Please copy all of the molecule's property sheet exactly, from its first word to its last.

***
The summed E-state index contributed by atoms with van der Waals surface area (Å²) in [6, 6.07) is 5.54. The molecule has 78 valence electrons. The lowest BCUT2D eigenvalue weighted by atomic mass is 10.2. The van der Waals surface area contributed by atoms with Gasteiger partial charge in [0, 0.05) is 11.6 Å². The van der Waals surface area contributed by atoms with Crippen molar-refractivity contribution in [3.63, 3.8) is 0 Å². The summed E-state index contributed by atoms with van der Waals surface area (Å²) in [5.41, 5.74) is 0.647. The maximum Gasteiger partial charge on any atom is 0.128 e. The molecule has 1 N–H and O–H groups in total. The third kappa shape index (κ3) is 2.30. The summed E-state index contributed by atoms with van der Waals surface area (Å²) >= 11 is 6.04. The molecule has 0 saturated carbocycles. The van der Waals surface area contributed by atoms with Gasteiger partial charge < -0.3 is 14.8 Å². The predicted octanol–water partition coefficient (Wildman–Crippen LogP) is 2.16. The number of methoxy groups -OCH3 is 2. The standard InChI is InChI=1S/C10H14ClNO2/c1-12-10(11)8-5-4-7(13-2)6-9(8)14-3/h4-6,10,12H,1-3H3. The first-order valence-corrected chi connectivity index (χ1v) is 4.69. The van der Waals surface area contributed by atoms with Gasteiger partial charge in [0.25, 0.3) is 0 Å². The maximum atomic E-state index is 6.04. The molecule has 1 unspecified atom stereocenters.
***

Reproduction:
The summed E-state index contributed by atoms with van der Waals surface area (Å²) in [6, 6.07) is 5.54. The molecule has 78 valence electrons. The lowest BCUT2D eigenvalue weighted by atomic mass is 10.2. The van der Waals surface area contributed by atoms with Gasteiger partial charge in [0, 0.05) is 11.6 Å². The van der Waals surface area contributed by atoms with Crippen molar-refractivity contribution in [3.63, 3.8) is 0 Å². The summed E-state index contributed by atoms with van der Waals surface area (Å²) in [5.41, 5.74) is 0.647. The maximum Gasteiger partial charge on any atom is 0.128 e. The molecule has 1 N–H and O–H groups in total. The third kappa shape index (κ3) is 2.30. The summed E-state index contributed by atoms with van der Waals surface area (Å²) >= 11 is 6.04. The molecule has 0 saturated carbocycles. The van der Waals surface area contributed by atoms with Gasteiger partial charge < -0.3 is 14.8 Å². The predicted octanol–water partition coefficient (Wildman–Crippen LogP) is 2.16. The number of methoxy groups -OCH3 is 2. The standard InChI is InChI=1S/C10H14ClNO2/c1-12-10(11)8-5-4-7(13-2)6-9(8)14-3/h4-6,10,12H,1-3H3. The first-order valence-corrected chi connectivity index (χ1v) is 4.69. The van der Waals surface area contributed by atoms with Gasteiger partial charge in [0.25, 0.3) is 0 Å². The maximum atomic E-state index is 6.04. The molecule has 1 unspecified atom stereocenters.